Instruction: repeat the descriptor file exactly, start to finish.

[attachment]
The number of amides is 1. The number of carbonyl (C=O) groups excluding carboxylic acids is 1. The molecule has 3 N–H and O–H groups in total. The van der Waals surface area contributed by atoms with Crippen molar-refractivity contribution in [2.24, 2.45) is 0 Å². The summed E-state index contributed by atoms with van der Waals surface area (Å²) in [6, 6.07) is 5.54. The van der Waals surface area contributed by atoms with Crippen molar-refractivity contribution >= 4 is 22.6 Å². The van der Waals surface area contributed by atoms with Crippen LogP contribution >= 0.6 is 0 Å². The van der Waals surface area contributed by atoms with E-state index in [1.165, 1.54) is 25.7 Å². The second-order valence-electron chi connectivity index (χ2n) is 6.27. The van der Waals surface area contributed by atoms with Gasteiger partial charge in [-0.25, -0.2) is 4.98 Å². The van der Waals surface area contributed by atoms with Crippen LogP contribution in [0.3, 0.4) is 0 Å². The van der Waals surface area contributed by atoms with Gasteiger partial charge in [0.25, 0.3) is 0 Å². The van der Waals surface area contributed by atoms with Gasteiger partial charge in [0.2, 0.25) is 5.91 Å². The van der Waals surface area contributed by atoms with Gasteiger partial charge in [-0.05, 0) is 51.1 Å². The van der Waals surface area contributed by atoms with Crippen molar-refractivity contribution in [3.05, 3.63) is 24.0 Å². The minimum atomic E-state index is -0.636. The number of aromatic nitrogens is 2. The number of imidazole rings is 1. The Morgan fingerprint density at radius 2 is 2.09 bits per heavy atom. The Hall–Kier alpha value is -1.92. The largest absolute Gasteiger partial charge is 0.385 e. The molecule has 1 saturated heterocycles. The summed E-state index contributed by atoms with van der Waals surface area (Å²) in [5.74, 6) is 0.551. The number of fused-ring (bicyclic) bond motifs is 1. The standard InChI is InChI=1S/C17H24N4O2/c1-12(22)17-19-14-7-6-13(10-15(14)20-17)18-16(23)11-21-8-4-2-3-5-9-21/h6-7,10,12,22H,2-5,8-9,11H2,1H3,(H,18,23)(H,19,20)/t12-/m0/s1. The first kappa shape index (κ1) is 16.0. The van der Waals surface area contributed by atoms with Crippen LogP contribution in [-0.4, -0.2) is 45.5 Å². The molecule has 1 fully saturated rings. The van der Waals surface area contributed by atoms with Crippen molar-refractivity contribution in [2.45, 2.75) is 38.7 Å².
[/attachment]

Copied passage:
The number of amides is 1. The number of carbonyl (C=O) groups excluding carboxylic acids is 1. The molecule has 3 N–H and O–H groups in total. The van der Waals surface area contributed by atoms with Crippen molar-refractivity contribution in [2.24, 2.45) is 0 Å². The summed E-state index contributed by atoms with van der Waals surface area (Å²) in [6, 6.07) is 5.54. The van der Waals surface area contributed by atoms with Crippen molar-refractivity contribution >= 4 is 22.6 Å². The van der Waals surface area contributed by atoms with Crippen LogP contribution >= 0.6 is 0 Å². The van der Waals surface area contributed by atoms with E-state index in [1.165, 1.54) is 25.7 Å². The second-order valence-electron chi connectivity index (χ2n) is 6.27. The van der Waals surface area contributed by atoms with Gasteiger partial charge in [-0.25, -0.2) is 4.98 Å². The van der Waals surface area contributed by atoms with Crippen LogP contribution in [0.3, 0.4) is 0 Å². The van der Waals surface area contributed by atoms with Gasteiger partial charge in [0.25, 0.3) is 0 Å². The van der Waals surface area contributed by atoms with Gasteiger partial charge in [0.2, 0.25) is 5.91 Å². The van der Waals surface area contributed by atoms with Gasteiger partial charge in [-0.05, 0) is 51.1 Å². The van der Waals surface area contributed by atoms with Crippen molar-refractivity contribution in [3.05, 3.63) is 24.0 Å². The minimum atomic E-state index is -0.636. The number of aromatic nitrogens is 2. The number of imidazole rings is 1. The Morgan fingerprint density at radius 2 is 2.09 bits per heavy atom. The Hall–Kier alpha value is -1.92. The largest absolute Gasteiger partial charge is 0.385 e. The molecule has 1 saturated heterocycles. The summed E-state index contributed by atoms with van der Waals surface area (Å²) in [5.74, 6) is 0.551. The number of fused-ring (bicyclic) bond motifs is 1. The standard InChI is InChI=1S/C17H24N4O2/c1-12(22)17-19-14-7-6-13(10-15(14)20-17)18-16(23)11-21-8-4-2-3-5-9-21/h6-7,10,12,22H,2-5,8-9,11H2,1H3,(H,18,23)(H,19,20)/t12-/m0/s1. The first kappa shape index (κ1) is 16.0. The van der Waals surface area contributed by atoms with Crippen LogP contribution in [-0.4, -0.2) is 45.5 Å². The molecule has 1 fully saturated rings. The van der Waals surface area contributed by atoms with Crippen molar-refractivity contribution in [2.45, 2.75) is 38.7 Å².